Dee Lee is a Certified Financial Planner who received a diploma in Financial Planning from Boston University and her MBA from Simmons College. She dissolved her successful financial planning practice for individuals so that she could devote all of her energies to educating the financial consumer. She is a member of the Financial Planning Association and served on their national Board of Directors.
Dee has penned several books, her newest; Women and Money; Your Personal Finance Guide is available at Amazon. This book gives women no-nonsense financial planning advice and discusses the financial roles women take on during their lifetimes. This book is also being used for Women and Money conferences being sponsored by state treasurers, YWCAs, and Women’s Commissions around the country.
Money, a simple title, but not a simple book. Everyone knows how important it is to make the most of their money. You try to spend wisely and save as much as you can. But to achieve true financial success you’ll have to move beyond the basics and learn about money management.
The Complete Idiot’s Guide to Retiring Early is all about catching the golden ring before age 65. So much of Dee’s time is spent advising pre-retirees that a book about retiring early seemed a natural. What you need to know to achieve that illusive dream of an early retirement is all included in the book. It’s fun and easy reading.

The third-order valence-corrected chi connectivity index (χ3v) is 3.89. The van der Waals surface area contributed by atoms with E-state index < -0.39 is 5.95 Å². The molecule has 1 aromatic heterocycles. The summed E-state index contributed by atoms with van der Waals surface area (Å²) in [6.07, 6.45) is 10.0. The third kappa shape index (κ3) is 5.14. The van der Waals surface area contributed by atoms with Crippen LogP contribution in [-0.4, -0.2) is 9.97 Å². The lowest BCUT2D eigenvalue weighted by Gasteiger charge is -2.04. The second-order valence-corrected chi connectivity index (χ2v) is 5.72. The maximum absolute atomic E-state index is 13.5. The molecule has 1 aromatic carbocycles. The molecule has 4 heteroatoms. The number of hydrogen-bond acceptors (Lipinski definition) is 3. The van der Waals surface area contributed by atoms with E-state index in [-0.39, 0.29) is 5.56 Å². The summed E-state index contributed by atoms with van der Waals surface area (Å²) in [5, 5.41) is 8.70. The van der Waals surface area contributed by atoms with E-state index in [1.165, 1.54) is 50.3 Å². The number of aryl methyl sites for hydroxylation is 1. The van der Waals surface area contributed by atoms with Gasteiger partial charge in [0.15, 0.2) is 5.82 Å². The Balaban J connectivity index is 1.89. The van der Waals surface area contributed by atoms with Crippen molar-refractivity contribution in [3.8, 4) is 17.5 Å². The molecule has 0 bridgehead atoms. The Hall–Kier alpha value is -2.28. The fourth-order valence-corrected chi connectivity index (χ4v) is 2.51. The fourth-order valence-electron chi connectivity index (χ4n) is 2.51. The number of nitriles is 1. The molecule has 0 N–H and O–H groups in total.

The Complete Idiot’s Guide to 401(k) Plans, recently updated is essential resource material for the retirement plan participant. The title here is misleading for the book was not written just for the novice investor but offers the more sophisticated reader the opportunity to learn about retirement plans as well.
Let’s Talk Money, is a book written to help the reader understand the maze of personal finance and to learn to invest the old fashion way. Dee’s books are available in bookstores or at amazon.com.
Dee believes in the importance of financial education. She has teamed up with state treasurer, Tim Cahill to help him educate the women of Massachusetts. Check her site (www.deelee.net) to find a free women and money conference near you.
She has been featured in the New York Sunday Times and quoted as a resource in USA Today, Fortune, Money, Kiplinger’s Personal Finance, Fidelity Focus, Financial Planning, Smart Money, Worth, Forbes, Journal of Financial Planning, Employee Benefit News, Employee Benefit Plan Review, Fidelity’s Stages, and The Wall Street Journal. Dee spent ten years writing the Money Manager column, a personal finance column for the Boston Herald.
I would bet that getting a copy of your free credit report has been on your to-do list for several years now but you just haven’t gotten around to doing it.
As you get close to retirement review what you have in your retirement plans. Take inventory as to how many retirement plans you do have.
I, for one, would like the official New Year to start September 1. September always feels like a new beginning as seasons are changing, the weather is changing, and so is our wardrobe.
Most of you think a catastrophe will never happen to you so why worry about it? I do know catastrophes happen, so why not plan for them!
No one gets out of this world alive, but we can plan to make it easier on those we leave behind.
Your ability to earn an income is important for you and your dependents.
Insurance is a financial tool that allows us to protect the ones we love and the stuff we own from the catastrophes of life.
Here in New England we are pretty smug about natural disasters. For the most part they do seem to happen elsewhere.
According to the Census Bureau there are over 8 million couples living together and about one third of them are over 55.
Sixty-seven percent of second marriages and 74% of third marriages end up in a courtroom. Those are not good odds.